Jay Farrar sings about light after darkness on Son Volt’s new song “Promise the World,” fusing melody and comforting intonation to the stark state of affairs we may find ourselves facing from time to time. By the third chorus, the listener feels a stealing of resolve. Later, within another song where we feel our back is against the wall, we acknowledge that there’s “…darkness at our doorstep,” though the song implores us to “keep our feet on the ground…”
What better time for a soothing record like “Notes of Blue?” And, what better time for Son Volt to come to Ann Arbor?
With all the tension, dread, and/or anger that seems to be dominating the op-eds and front pages when it comes to our national news, this record entered the scene at a perfect point as the whole country soul searches with a not so quiet panic. “Notes of Blue” restores a bit of, well, hope! It’s a strangely optimistic album, despite the urgent stakes it addresses in the lyrics.
The salve of blues music is at its most effective during moments of our lives when we are taking stock, ruminating, weighing options and recalibrating our whole mindset. It draws power away from various demons and reinforces itself against whatever kind of trouble. And what’s so profound about “Notes of Blue” is that it’s the most radiant of dark albums. Darkness pervades the periphery of several tracks like a constant villain in the album’s narrative, and yet the music, the melodies, the mightiness of the rock-n-roll arrangements, nurtures new muscles for your defense against it.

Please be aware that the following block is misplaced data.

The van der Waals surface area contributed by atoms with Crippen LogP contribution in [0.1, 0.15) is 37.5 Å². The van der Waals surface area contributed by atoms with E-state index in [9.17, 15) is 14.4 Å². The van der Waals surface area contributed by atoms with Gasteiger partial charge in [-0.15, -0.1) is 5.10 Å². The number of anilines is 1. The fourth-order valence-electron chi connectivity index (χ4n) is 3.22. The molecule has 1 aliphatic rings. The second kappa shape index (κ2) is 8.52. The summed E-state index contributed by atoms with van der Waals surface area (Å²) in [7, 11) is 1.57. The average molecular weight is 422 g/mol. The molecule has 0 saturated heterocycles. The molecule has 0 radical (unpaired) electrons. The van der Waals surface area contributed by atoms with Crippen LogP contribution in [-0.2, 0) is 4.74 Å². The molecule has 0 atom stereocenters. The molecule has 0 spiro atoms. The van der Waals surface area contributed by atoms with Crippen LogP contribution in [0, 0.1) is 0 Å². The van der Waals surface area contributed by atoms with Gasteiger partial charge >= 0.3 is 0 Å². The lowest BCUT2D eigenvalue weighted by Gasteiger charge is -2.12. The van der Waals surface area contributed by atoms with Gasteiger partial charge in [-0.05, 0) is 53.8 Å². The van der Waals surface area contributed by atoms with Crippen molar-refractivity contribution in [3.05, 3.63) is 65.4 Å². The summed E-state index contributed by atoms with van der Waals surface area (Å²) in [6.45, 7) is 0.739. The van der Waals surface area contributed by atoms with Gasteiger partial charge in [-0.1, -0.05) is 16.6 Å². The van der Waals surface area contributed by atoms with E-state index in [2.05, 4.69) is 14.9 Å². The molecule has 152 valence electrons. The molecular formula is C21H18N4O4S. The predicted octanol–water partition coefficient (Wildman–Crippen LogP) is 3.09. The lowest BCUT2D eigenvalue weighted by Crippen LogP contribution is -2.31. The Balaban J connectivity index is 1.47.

Pedal steel guitar glides across the pace-slowing, acoustic “Promise The World,” with its pensive violins and strolling twangs accompanying Farrar’s deliberate,delicate verses. A more forceful backbeat propels “Back Against The Wall,” a modest anthem that could gird the spirit of anyone with a collar tinted azure. “Static” is a cathartic, grimace-wearing riffer that just feels good to stomp its way through some muddy rock n roll murk and kick up some defiant dust into the air, while a warbly vocal rides the sails of some healthily mean sounding guitars.
Current’s pick: “Lost Souls.” This one’s definitely a rocker, something you’d accelerate to if your car stereo blasted it on the freeway or an assured inciter of fitful dancing if you hear it at the club. “Let the music play on…” Farrar sings, before a buzzsaw of electric guitars quicken and roar, “…this world won’t give us the time…” There is a fantastic urgency and defiance to this song. So much of the newest batch of songs from Son Volt sounds like the soothsayer who spurs you to go back out into the world, even if it’s storming. And boy, has it been storming all year, so far…
Son Volt comes to the Ark on Sunday, April 2
Their latest album, “Notes of Blue,” was released in late February on Universal Music